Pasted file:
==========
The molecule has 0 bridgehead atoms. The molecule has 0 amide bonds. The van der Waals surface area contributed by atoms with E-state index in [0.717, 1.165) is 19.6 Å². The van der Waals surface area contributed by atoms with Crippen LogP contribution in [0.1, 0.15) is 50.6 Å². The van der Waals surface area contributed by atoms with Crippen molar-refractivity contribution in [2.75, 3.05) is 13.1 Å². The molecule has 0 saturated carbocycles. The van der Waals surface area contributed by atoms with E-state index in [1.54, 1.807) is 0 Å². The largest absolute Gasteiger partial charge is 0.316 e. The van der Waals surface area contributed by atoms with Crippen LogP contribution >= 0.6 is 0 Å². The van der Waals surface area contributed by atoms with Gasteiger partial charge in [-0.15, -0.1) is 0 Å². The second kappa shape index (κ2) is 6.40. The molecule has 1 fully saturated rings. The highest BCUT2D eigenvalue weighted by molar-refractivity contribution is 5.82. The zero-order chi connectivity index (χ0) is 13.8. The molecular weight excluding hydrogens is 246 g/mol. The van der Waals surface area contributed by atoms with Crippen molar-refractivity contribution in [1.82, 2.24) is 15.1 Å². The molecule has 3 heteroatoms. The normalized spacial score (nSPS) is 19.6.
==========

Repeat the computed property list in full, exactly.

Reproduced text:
The molecule has 0 bridgehead atoms. The molecule has 0 amide bonds. The van der Waals surface area contributed by atoms with E-state index in [0.717, 1.165) is 19.6 Å². The van der Waals surface area contributed by atoms with Crippen LogP contribution in [0.1, 0.15) is 50.6 Å². The van der Waals surface area contributed by atoms with Crippen molar-refractivity contribution in [2.75, 3.05) is 13.1 Å². The molecule has 0 saturated carbocycles. The van der Waals surface area contributed by atoms with E-state index in [1.54, 1.807) is 0 Å². The largest absolute Gasteiger partial charge is 0.316 e. The van der Waals surface area contributed by atoms with Crippen LogP contribution >= 0.6 is 0 Å². The van der Waals surface area contributed by atoms with Gasteiger partial charge in [-0.15, -0.1) is 0 Å². The second kappa shape index (κ2) is 6.40. The molecule has 1 fully saturated rings. The highest BCUT2D eigenvalue weighted by molar-refractivity contribution is 5.82. The zero-order chi connectivity index (χ0) is 13.8. The molecular weight excluding hydrogens is 246 g/mol. The van der Waals surface area contributed by atoms with Crippen molar-refractivity contribution in [1.82, 2.24) is 15.1 Å². The molecule has 3 heteroatoms. The normalized spacial score (nSPS) is 19.6.